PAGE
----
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Posted 15 December 2011 - 07:03 PM

Posted Image

I was afraid of that.

#4 dpadam450   Members   -  Reputation: 1149

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Posted 16 December 2011 - 12:11 AM

Since shaders are not a security issue, why not just do something simple like subtract 1 from each character in your file? Nobody is going to open that and try to crack into a shader, so something that simple should be no problem. I doubt they would fiddle with a file that has random characters in it. Then come load time you just add 1.

Even then, if you just put them into a data folder and give them an extension like .gamedata, then most people are going to leave that alone since its not a ".txt" or any other file they know of. I don't know the last time I tried to open any .data files for any game that I bought so you shouldn't be worried. Anyone that goes that deep to mess up their game will probably save a copy of the file so it does not corrupt their game and can revert back to the original file.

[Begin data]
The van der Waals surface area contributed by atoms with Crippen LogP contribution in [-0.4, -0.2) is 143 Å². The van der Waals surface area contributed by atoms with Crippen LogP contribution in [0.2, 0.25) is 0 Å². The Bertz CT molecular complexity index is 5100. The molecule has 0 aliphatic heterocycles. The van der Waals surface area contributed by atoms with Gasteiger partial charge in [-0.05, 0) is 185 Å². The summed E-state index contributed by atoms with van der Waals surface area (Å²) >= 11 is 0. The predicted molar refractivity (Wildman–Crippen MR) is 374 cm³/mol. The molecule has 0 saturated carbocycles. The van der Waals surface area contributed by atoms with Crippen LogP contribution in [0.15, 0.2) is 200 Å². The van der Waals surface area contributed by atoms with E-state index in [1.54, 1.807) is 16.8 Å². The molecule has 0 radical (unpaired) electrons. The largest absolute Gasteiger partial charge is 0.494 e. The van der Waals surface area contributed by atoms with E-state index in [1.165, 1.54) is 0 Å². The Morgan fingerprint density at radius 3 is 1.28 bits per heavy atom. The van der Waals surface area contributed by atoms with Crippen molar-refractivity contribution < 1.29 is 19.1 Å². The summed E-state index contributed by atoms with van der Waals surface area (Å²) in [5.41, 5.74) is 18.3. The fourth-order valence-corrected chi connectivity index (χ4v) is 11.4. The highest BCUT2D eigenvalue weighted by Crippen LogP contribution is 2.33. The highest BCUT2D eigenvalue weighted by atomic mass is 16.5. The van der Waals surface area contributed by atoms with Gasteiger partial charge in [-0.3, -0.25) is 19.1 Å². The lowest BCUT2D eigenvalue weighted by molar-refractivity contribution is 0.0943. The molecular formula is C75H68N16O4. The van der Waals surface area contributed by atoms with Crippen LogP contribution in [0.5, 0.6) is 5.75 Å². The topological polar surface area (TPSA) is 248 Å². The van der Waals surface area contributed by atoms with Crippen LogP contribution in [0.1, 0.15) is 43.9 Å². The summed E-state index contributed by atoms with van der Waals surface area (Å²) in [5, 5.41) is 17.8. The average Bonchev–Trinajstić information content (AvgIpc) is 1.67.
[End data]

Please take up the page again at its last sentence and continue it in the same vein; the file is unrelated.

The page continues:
#5 samoth   Crossbones+   -  Reputation: 5369

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Posted 16 December 2011 - 03:33 AM

You could use Shader Minifier which as the name suggests minimizes your shaders, making their size smaller and at the same time making them pretty much unreadable without a lot of work. Add to that some basic encryption, and you're as good as you can go. The encryption is a bit futile insofar as the shader source is plaintext when being sent to OpenGL, so tools like gDebugger can trivially record it. It's not intended any different either, sadly.